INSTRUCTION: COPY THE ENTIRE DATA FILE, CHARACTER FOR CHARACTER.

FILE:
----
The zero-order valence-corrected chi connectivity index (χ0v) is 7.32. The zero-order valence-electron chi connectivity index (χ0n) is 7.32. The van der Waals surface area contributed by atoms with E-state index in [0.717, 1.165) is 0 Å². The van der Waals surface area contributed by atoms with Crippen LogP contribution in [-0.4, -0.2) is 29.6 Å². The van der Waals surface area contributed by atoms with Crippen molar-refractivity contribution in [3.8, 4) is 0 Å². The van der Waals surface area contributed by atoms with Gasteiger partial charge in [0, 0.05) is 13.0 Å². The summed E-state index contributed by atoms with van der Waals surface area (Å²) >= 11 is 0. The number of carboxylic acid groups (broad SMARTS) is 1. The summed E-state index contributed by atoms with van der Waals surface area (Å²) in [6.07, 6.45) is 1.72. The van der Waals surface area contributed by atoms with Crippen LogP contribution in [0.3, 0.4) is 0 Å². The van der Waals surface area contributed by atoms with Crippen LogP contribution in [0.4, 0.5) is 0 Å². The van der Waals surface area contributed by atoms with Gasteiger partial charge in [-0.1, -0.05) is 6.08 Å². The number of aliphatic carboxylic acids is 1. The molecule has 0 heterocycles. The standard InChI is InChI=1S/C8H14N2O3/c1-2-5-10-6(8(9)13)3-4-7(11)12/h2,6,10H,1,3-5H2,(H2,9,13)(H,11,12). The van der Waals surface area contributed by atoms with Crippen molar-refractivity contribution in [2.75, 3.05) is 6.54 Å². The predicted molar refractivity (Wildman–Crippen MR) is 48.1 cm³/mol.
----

The zero-order valence-corrected chi connectivity index (χ0v) is 7.32. The zero-order valence-electron chi connectivity index (χ0n) is 7.32. The van der Waals surface area contributed by atoms with E-state index in [0.717, 1.165) is 0 Å². The van der Waals surface area contributed by atoms with Crippen LogP contribution in [-0.4, -0.2) is 29.6 Å². The van der Waals surface area contributed by atoms with Crippen molar-refractivity contribution in [3.8, 4) is 0 Å². The van der Waals surface area contributed by atoms with Gasteiger partial charge in [0, 0.05) is 13.0 Å². The summed E-state index contributed by atoms with van der Waals surface area (Å²) >= 11 is 0. The number of carboxylic acid groups (broad SMARTS) is 1. The summed E-state index contributed by atoms with van der Waals surface area (Å²) in [6.07, 6.45) is 1.72. The van der Waals surface area contributed by atoms with Crippen LogP contribution in [0.3, 0.4) is 0 Å². The van der Waals surface area contributed by atoms with Crippen LogP contribution in [0.4, 0.5) is 0 Å². The van der Waals surface area contributed by atoms with Gasteiger partial charge in [-0.1, -0.05) is 6.08 Å². The number of aliphatic carboxylic acids is 1. The molecule has 0 heterocycles. The standard InChI is InChI=1S/C8H14N2O3/c1-2-5-10-6(8(9)13)3-4-7(11)12/h2,6,10H,1,3-5H2,(H2,9,13)(H,11,12). The van der Waals surface area contributed by atoms with Crippen molar-refractivity contribution in [2.75, 3.05) is 6.54 Å². The predicted molar refractivity (Wildman–Crippen MR) is 48.1 cm³/mol.